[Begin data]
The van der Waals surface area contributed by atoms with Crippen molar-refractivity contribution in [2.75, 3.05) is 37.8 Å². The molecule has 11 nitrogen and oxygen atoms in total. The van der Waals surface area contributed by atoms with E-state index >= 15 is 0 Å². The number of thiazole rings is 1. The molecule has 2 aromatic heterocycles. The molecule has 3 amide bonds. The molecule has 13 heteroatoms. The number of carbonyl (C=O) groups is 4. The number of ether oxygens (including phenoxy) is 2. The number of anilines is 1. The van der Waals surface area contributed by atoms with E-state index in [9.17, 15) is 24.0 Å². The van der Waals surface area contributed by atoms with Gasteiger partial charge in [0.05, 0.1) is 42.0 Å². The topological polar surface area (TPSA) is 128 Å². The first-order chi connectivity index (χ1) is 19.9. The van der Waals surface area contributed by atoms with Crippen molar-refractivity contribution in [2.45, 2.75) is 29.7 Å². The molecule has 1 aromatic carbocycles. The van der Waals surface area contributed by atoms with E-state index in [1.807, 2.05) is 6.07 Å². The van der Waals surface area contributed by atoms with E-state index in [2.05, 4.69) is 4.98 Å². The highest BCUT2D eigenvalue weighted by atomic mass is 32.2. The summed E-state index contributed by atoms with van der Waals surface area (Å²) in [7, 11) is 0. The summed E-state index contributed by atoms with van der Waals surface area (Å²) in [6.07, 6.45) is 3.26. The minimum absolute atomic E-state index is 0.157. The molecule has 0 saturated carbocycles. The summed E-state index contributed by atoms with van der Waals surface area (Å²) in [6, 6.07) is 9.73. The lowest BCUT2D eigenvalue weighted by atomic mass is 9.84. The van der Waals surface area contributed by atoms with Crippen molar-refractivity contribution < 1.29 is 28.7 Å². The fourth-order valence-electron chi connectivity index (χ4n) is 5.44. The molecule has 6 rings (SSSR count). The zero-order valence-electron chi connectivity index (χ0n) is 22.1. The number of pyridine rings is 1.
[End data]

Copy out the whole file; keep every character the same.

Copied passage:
The van der Waals surface area contributed by atoms with Crippen molar-refractivity contribution in [2.75, 3.05) is 37.8 Å². The molecule has 11 nitrogen and oxygen atoms in total. The van der Waals surface area contributed by atoms with E-state index >= 15 is 0 Å². The number of thiazole rings is 1. The molecule has 2 aromatic heterocycles. The molecule has 3 amide bonds. The molecule has 13 heteroatoms. The number of carbonyl (C=O) groups is 4. The number of ether oxygens (including phenoxy) is 2. The number of anilines is 1. The van der Waals surface area contributed by atoms with E-state index in [9.17, 15) is 24.0 Å². The van der Waals surface area contributed by atoms with Gasteiger partial charge in [0.05, 0.1) is 42.0 Å². The topological polar surface area (TPSA) is 128 Å². The first-order chi connectivity index (χ1) is 19.9. The van der Waals surface area contributed by atoms with Crippen molar-refractivity contribution in [2.45, 2.75) is 29.7 Å². The molecule has 1 aromatic carbocycles. The van der Waals surface area contributed by atoms with E-state index in [1.807, 2.05) is 6.07 Å². The van der Waals surface area contributed by atoms with E-state index in [2.05, 4.69) is 4.98 Å². The highest BCUT2D eigenvalue weighted by atomic mass is 32.2. The summed E-state index contributed by atoms with van der Waals surface area (Å²) in [7, 11) is 0. The summed E-state index contributed by atoms with van der Waals surface area (Å²) in [6.07, 6.45) is 3.26. The minimum absolute atomic E-state index is 0.157. The molecule has 0 saturated carbocycles. The summed E-state index contributed by atoms with van der Waals surface area (Å²) in [6, 6.07) is 9.73. The lowest BCUT2D eigenvalue weighted by atomic mass is 9.84. The van der Waals surface area contributed by atoms with Crippen molar-refractivity contribution < 1.29 is 28.7 Å². The fourth-order valence-electron chi connectivity index (χ4n) is 5.44. The molecule has 6 rings (SSSR count). The zero-order valence-electron chi connectivity index (χ0n) is 22.1. The number of pyridine rings is 1.